Supporting transparent and evidence-informed decision-making
As we have learnt during coverage of the proposed repeal of New Zealand’s world leading smokefree law, the potential influence of well-organised global interests such as the tobacco industry in opposing effective public health policies is profound. There are multiple reasons why achieving a smoke-free society is a high priority. Keeping the smokefree laws would greatly accelerate the decline in tobacco use with huge health and health equity benefits for NZ.2 Achieving a Smokefree Aotearoa is almost certainly the most effective single action to narrow the 7-8 year life expectancy gap for Māori compared with non-Māori.3 The smokefree action plan is also a potential global model to achieve the tobacco ‘endgame’, and an approach that other countries like the UK have started following.4
Tobacco industry influence in obstructing effective public health policies is an example of the commercial determinants of health, which are unfortunately a force that often works against public health interests in many areas including food and alcohol policy, environmental protection and responding to climate change.5 Along with communicating high-quality evidence we also need to advocate for evidence-informed and transparent decision-making as a critical health determinant in NZ and elsewhere.6
The PHCC plans to continue promoting public health research and evidence with an expanded breadth and depth of coverage. We are working on a new series of articles which will outline the broader principles of public health (The public health lens) and how this perspective can make a tangible difference in the lives of New Zealanders.
We are working to give meaning to our aim of being a Te Tiriti o Waitangi responsive organisation. Late last year we welcomed our new Editor (Tangata Whenua), Emma Rawson-Te Patu (Ngāti Ranginui, Ngāi Te Rangi, Raukawa and Ngāti Hauā) who is the President Elect of the World Federation of Public Health Associations. She brings rich experience and skills that will enhance the PHCC mahi and mana.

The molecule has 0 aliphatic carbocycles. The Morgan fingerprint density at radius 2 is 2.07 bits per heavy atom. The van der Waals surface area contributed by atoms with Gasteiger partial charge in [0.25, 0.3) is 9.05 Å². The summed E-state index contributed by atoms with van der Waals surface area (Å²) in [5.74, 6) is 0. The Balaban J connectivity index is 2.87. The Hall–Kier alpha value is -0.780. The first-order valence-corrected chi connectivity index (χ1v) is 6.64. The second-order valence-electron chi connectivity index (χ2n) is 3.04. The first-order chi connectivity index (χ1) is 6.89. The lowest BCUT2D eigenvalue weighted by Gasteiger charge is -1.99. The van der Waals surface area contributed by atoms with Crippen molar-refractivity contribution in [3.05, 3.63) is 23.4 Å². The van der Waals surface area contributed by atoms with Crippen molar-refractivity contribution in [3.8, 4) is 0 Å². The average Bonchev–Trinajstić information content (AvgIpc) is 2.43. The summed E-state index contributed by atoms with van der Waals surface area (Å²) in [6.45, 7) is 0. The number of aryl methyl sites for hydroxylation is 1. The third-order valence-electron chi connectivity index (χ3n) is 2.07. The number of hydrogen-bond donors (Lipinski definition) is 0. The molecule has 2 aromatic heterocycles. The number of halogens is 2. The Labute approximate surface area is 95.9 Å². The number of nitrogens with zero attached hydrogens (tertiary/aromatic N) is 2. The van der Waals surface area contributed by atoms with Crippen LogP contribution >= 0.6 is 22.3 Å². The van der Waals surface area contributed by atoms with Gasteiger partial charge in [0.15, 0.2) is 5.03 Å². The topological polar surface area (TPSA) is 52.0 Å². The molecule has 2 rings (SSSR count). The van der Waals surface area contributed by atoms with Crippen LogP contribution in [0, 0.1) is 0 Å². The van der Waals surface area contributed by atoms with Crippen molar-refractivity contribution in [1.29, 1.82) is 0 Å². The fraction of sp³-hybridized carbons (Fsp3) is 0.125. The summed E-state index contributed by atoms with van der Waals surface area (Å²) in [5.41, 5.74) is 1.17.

The PHCC is also developing a nationwide representative survey to learn more about New Zealander’s views on specific public health issues and policies, as well as their attitudes about public health as a whole. This knowledge should provide important insights for our work, for the wider sector and policymakers.
What this Briefing adds
- The PHCC has been highly effective in communicating public health evidence – the increasing numbers of Briefing articles, contributors, subscribers, and high media pickup of articles indicates a demand for providing this independent voice.
- The commercial determinants of health are a force that often works against long-term public health interests – along with high-quality evidence we also need to advocate for evidence-informed and transparent decision-making as a critical health determinant in NZ and elsewhere.
How you can assist the work of the PHCC
- To stay up to date on the latest research and commentary from the PHCC, please subscribe and get new articles delivered straight to your inbox.
- If you are a public health researcher or practitioner interested in contributing a Briefing article, please get in touch.
- If you have any feedback on the Centre, the Briefing, and how we can better inform advances in public health, please let us know.
Prof Michael Baker, Director of the PHCC
Dr John Kerr, Science Lead, PHCC
Adele Broadbent, Science Communications Lead, PHCC
Prof Simon Hales, Co-director of the PHCC
Emma Rawson-Te Patu, PHCC Editor (Tangata Whenua), and President-Elect, World Federation of Public Health Associations.
Marnie Prickett, PHCC Research Fellow
Richard Edwards, Chair, Editorial Board, PHCC
Dr Cristina Cleghorn, Editorial Board, PHCC
Prof Nick Wilson, Co-director of the PHCC
All authors are affiliated with the Department of Public Health, University of Otago, Wellington.